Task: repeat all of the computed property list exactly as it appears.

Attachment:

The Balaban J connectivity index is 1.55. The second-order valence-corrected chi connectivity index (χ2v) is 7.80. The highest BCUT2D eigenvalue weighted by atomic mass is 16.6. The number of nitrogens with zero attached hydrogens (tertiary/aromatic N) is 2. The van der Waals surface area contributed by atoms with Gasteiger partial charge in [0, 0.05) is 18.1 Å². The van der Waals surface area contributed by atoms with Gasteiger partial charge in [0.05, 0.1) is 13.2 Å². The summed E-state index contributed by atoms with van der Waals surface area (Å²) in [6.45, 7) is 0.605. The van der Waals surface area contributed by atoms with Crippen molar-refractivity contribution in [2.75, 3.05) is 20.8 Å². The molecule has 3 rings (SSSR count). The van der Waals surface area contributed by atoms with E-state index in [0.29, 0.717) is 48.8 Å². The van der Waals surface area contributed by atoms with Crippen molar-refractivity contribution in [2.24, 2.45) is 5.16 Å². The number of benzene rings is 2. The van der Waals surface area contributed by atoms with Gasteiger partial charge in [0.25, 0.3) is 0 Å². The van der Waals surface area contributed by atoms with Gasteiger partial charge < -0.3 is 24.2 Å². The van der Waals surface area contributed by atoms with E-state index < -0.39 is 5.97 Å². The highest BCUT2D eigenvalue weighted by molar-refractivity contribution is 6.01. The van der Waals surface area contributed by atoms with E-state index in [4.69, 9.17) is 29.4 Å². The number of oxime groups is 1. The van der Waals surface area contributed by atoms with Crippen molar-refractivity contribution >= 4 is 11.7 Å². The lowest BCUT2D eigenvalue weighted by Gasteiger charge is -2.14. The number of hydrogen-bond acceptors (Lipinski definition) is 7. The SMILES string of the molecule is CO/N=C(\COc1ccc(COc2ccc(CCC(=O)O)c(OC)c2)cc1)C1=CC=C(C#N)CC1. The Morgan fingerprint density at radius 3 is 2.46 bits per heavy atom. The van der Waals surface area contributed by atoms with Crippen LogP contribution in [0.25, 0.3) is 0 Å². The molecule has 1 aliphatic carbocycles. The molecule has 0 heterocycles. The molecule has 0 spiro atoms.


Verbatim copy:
The Balaban J connectivity index is 1.55. The second-order valence-corrected chi connectivity index (χ2v) is 7.80. The highest BCUT2D eigenvalue weighted by atomic mass is 16.6. The number of nitrogens with zero attached hydrogens (tertiary/aromatic N) is 2. The van der Waals surface area contributed by atoms with Gasteiger partial charge in [0, 0.05) is 18.1 Å². The van der Waals surface area contributed by atoms with Gasteiger partial charge in [0.05, 0.1) is 13.2 Å². The summed E-state index contributed by atoms with van der Waals surface area (Å²) in [6.45, 7) is 0.605. The van der Waals surface area contributed by atoms with Crippen molar-refractivity contribution in [2.75, 3.05) is 20.8 Å². The molecule has 3 rings (SSSR count). The van der Waals surface area contributed by atoms with E-state index in [0.29, 0.717) is 48.8 Å². The van der Waals surface area contributed by atoms with Crippen molar-refractivity contribution in [2.24, 2.45) is 5.16 Å². The number of benzene rings is 2. The van der Waals surface area contributed by atoms with Gasteiger partial charge in [0.25, 0.3) is 0 Å². The van der Waals surface area contributed by atoms with Gasteiger partial charge < -0.3 is 24.2 Å². The van der Waals surface area contributed by atoms with E-state index < -0.39 is 5.97 Å². The highest BCUT2D eigenvalue weighted by molar-refractivity contribution is 6.01. The van der Waals surface area contributed by atoms with E-state index in [4.69, 9.17) is 29.4 Å². The number of oxime groups is 1. The van der Waals surface area contributed by atoms with Crippen molar-refractivity contribution >= 4 is 11.7 Å². The lowest BCUT2D eigenvalue weighted by Gasteiger charge is -2.14. The number of hydrogen-bond acceptors (Lipinski definition) is 7. The SMILES string of the molecule is CO/N=C(\COc1ccc(COc2ccc(CCC(=O)O)c(OC)c2)cc1)C1=CC=C(C#N)CC1. The Morgan fingerprint density at radius 3 is 2.46 bits per heavy atom. The van der Waals surface area contributed by atoms with Crippen LogP contribution in [0.25, 0.3) is 0 Å². The molecule has 1 aliphatic carbocycles. The molecule has 0 heterocycles. The molecule has 0 spiro atoms.